It’s the same, in my perspectives, with organizations. Founders and later their colleagues have intuitions about where to go, and often can’t say where that intuition comes from, they just feel that’s the thing they need to do. That’s a simple way to talk about evolutionary purpose — intuitions that we can’t explain, that go beyond rational analysis of the SWOT kind. We tune into something that gives us a sense of where to go next.

Peter Koenig, with whom you’ve worked much, says essentially the same thing: he says that founders (“source” in Peter’s vocabulary) have a privileged access to an information channel that provides them with ideas and decisions. Well, what is at the other end of the information channel, if it isn’t an evolutionary purpose? The essence of his insight is that founders (or whoever plays the role of source) have access to something that comes from beyond themselves.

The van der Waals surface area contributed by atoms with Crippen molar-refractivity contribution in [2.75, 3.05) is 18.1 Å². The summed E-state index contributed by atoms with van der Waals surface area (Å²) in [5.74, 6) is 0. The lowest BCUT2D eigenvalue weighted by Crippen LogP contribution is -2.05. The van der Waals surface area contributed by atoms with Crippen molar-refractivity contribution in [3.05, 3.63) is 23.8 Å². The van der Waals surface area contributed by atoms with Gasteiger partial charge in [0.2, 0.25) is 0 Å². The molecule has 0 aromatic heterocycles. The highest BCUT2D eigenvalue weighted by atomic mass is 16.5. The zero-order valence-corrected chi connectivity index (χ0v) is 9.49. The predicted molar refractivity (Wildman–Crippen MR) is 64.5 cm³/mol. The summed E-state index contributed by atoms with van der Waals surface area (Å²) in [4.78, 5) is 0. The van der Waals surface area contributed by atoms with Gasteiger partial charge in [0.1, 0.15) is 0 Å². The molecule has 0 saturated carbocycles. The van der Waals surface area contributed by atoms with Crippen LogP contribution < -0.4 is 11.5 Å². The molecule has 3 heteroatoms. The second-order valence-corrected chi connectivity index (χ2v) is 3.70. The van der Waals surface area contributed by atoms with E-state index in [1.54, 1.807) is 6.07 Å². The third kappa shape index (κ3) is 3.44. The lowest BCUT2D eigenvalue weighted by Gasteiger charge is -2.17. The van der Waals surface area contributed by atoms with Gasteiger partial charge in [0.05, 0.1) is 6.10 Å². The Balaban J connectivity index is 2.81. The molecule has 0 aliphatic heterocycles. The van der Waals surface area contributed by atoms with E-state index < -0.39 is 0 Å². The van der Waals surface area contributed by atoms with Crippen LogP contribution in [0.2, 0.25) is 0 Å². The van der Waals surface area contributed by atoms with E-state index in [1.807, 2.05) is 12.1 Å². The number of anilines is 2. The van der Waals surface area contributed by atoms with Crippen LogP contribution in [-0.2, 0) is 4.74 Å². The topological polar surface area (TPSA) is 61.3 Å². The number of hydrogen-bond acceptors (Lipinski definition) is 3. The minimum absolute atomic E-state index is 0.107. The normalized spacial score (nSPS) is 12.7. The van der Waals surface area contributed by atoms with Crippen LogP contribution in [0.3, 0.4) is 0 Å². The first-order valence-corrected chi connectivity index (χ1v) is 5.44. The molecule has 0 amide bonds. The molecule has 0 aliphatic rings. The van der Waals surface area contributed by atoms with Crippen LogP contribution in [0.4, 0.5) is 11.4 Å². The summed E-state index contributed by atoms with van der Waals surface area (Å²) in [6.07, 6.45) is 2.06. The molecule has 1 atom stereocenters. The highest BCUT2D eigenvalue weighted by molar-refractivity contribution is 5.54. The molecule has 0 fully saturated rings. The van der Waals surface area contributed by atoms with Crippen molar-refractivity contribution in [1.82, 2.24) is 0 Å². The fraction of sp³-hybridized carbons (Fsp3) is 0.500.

Another way to talk about this in simple terms is with an analogy that Brian Robertson uses. The analogy picks up on the fact that so many founders talk about their company as their baby or their child. Well, we know it’s unhealthy for a parent to be so fused with their child that they consider their child to be an extension of themselves, that they dictate their child’s future (“You will be a doctor, my son”).

Instead, a healthy parent discovers with their child what the child’s unique potential is. It’s the same with founders (and by extension employees) and their organization.

All sorts of problem happen when founders treat their organization as their extension. It’s healthy if they can take a step back and wonder where their organization wants to go next.